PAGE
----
Post-mastectomy Breast Reconstruction after Previous Lumpectomy and Radiation Therapy: Analysis of Complications and Satisfaction
Ibrahim Khansa, BS, Salih Colakoglu, MD, Michael S. Curtis, MD, Janet H. Yueh, MD, Adeyemi Ogunleye, MD, Adam M. Tobias, MD, Bernard T. Lee, MD.
Beth Israel Deaconess Medical Center/ Harvard Medical School, Boston, MA, USA.
Surgical treatment options for early-stage breast cancer include breast-conservation therapy (BCT) and mastectomy. While the NSABP found equivalent survival between the two options, lumpectomy and radiation still carries a 14.3% cumulative recurrence rate over 25 years. In the event of a recurrence, the primary surgical option is salvage mastectomy, possibly followed by breast reconstruction. Most of these patients undergoing reconstruction have therefore had previous radiation therapy to the chest wall. Radiation is known to have deleterious long-term effects on tissue healing, and may thus increase complications and decrease satisfaction with subsequent breast reconstruction.
There is a wide discrepancy among studies analyzing outcomes in breast reconstruction after radiation therapy. Few studies have looked specifically at the effect of prior radiation in the setting of failed breast-conserving therapy on complications and satisfaction with breast reconstruction after salvage mastectomy. In particular, very few studies have looked at this relationship in autologous reconstructions. This study examines whether breast reconstruction in the setting of prior BCT carries an increased risk of complications and dissatisfaction compared to reconstruction without prior BCT.
All women at an academic institution undergoing initial breast reconstruction between January 1999 and December 2006 were identified. Among this patient population, women who had undergone prior lumpectomy and radiation were identified, and compared to a control group consisting of women having breast reconstruction in the same time period, without a prior history of BCT. A validated questionnaire adapted from the Michigan Breast Reconstruction Outcomes Survey was administered examining general and aesthetic satisfaction. Rates of complications, as well as general and aesthetic satisfaction, were compared between the two groups. The groups were substratified based on the type of reconstruction performed (autologous, autologous and implant, implant alone) and the length of time between BCT and mastectomy/reconstruction.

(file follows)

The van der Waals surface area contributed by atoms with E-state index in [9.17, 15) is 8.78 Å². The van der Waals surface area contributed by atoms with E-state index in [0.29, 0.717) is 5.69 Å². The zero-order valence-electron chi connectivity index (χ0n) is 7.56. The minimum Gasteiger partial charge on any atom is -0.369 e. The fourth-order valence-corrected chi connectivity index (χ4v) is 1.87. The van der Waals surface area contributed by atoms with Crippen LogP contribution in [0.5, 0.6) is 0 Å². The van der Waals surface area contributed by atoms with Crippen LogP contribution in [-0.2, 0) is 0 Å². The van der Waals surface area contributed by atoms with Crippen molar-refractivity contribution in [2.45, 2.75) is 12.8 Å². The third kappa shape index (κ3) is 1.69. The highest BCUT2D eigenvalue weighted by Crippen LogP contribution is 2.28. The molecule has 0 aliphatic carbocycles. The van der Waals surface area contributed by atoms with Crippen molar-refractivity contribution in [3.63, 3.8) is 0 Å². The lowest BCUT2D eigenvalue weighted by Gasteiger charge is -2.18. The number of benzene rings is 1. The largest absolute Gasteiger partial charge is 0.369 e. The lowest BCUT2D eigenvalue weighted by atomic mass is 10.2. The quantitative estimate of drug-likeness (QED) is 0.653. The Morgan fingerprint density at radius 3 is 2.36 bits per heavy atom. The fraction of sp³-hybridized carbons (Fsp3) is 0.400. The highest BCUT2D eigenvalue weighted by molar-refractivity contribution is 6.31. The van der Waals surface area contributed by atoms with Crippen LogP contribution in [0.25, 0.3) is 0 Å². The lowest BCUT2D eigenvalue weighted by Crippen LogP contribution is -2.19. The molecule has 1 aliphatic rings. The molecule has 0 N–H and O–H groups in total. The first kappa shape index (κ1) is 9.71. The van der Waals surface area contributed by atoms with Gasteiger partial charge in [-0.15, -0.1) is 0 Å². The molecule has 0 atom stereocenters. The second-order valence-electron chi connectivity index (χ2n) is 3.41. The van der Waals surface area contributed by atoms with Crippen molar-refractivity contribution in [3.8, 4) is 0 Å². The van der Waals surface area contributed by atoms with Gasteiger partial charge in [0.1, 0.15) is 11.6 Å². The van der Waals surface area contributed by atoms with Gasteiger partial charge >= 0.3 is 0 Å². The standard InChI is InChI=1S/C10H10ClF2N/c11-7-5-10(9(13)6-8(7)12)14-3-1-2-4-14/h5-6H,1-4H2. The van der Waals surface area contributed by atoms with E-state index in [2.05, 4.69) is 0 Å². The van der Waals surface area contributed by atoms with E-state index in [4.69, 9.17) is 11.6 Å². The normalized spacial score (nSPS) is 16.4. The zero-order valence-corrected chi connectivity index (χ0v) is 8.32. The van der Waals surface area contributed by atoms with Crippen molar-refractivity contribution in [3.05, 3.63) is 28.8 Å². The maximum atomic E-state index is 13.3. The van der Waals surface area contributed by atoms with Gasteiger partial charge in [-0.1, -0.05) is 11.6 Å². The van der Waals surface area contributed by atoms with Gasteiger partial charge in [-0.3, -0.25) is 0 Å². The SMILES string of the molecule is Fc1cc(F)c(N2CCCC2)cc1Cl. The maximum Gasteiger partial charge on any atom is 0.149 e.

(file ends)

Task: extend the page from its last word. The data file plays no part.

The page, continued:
Overall, 532 women underwent 802 reconstructions, of which 113 women (137 reconstructions) had prior BCT. Patients undergoing reconstruction after BCT had significantly more complications than women undergoing reconstruction without prior BCT (36.50% vs 27.97%, p=0.046). However, there was no significant difference in satisfaction between the two groups (General satisfaction: 66.67% vs 66.77%, p=0.98; Aesthetic satisfaction: 63.33% vs 66.45%, p=0.58). Among the various types of reconstructions, autologous and implant-based reconstructions both had increased rates of complications when done after BCT, although this was not statistically significant. In patients undergoing reconstruction after BCT, the length of time between BCT and mastectomy/reconstruction did not affect complication and satisfaction rates.
The long-term deleterious effects of radiation on tissue healing may lead to an increased rate of complications with subsequent reconstruction. The finding that patients with prior BCT undergoing mastectomy and reconstruction are satisfied with their breast reconstruction despite the increased rate of complications is important, as it attests to the appropriateness of reconstructing a breast that has been previously irradiated in the setting of BCT.
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